We’ve had our playdate and captured some amazing images that illustrate what your life looks like right now. Your storybook is within reach! But there’s still one more thing…

It’s time to write your story.
And writing is hard.

Don’t underestimate yourself. You’re a better writer than you think you are.

Here’s a secret – Writing doesn’t have to happen with a pen and paper, or with a keyboard. A lot of people find it much easier to record themselves talking. You can use a recording like that as a jumping off point, or you can send me the recording itself. I can transcribe your words and make them fit into your storybook!

Settle in with your writing/recording device of choice and take a deep refreshing breath.

First, you have to decide what time period you are writing about.

Do you want to talk about what life was like before you had a child, and how your world changed when your child came into it? Or do you want to talk about the things you and your child have learned over the last few months, or years? Is this story about a specific event, or is it about the bigger picture of life?

Now it’s time to get to the point.

What is the central theme of this story?

Use the fewest words you can, and write down the gist of your story. Don’t think too hard, just write down whatever comes into your mind. Think about the things that have happened in that period of time, but “Mostly think about who you are today and how you got that way,” says Roberta Temes, PhD, psychologist and author of How to Write a Memoir in 30 Days.

Once you’ve decided what you want to focus on, it’s time to explore the stories.

Here are 15 prompts to get you started,

Try recording yourself talking, or make notes, about the following questions and see what resonates with you:

  1. What does it feel like to live your life right now? What is the pace? What is the focus? Who are the characters?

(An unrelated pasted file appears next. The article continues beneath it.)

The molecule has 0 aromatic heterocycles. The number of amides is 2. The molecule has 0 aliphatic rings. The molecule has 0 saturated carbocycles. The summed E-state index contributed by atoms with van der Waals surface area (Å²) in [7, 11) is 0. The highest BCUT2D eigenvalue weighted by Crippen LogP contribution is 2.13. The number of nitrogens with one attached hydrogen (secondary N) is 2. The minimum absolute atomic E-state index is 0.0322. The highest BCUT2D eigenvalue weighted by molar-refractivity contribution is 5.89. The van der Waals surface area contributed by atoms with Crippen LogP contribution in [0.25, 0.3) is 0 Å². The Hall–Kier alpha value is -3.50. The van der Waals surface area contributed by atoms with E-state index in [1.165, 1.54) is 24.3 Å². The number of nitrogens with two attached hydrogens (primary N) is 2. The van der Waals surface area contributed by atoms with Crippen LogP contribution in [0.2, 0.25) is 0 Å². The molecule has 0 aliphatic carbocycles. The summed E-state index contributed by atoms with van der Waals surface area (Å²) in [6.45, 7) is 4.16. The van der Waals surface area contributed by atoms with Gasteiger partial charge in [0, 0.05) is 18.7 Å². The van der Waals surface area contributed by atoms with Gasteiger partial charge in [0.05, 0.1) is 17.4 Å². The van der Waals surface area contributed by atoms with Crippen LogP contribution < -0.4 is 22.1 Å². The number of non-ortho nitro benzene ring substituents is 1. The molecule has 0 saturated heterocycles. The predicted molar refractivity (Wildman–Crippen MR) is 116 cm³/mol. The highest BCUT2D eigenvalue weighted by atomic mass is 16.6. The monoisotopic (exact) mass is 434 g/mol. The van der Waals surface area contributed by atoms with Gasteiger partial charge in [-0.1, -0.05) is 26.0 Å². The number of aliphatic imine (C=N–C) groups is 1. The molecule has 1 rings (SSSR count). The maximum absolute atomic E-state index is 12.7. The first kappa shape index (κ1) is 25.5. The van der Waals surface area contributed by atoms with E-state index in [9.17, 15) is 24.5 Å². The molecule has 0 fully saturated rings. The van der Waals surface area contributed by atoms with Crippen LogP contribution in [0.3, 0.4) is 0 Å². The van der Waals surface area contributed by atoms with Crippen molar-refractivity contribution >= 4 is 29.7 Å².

2. How has your life changed over the last few months, or year? (or time period determined above)
  3. What was life like before? Do you feel nostalgic for those times or glad to be past them?
  4. What are some of the stand-out things your child has achieved over the past month or year? What about yourself, or other important characters?
  5. What has surprised you?
  6. What made you laugh?
  7. What makes you proud?
  8. Do you have any pet names for your child? Have they changed over time? Why?
  9. Does your child show any strong preferences for foods, colors, activities, music genras or songs, toys, etc?
  10. Does your child have any stand-out habits or mannerisms that are either uniquely them, or that remind you of someone else in your family, community, or society?
  11. What are the most common / important / funny stories you tell to family and friends? How do you describe your child in these stories?
  12. How are you feeling right now, after spending time thinking about your life with so much focus?
  13. What do you appreciate about your life? What about your partner, your family, friends, or children?
  14. What brings you a feeling of peace in life? 
  15. What can you not imagine living without?


Specific questions for newborns, or for the first book you do for a young child:

  1. How did you find out there would be a child joining your family? Had you been waiting forever for news or was it sudden? Where were you? Who were you with? How did you feel?
  2. What thoughts / dreams did you have about your child, and your family, before she joined your family.

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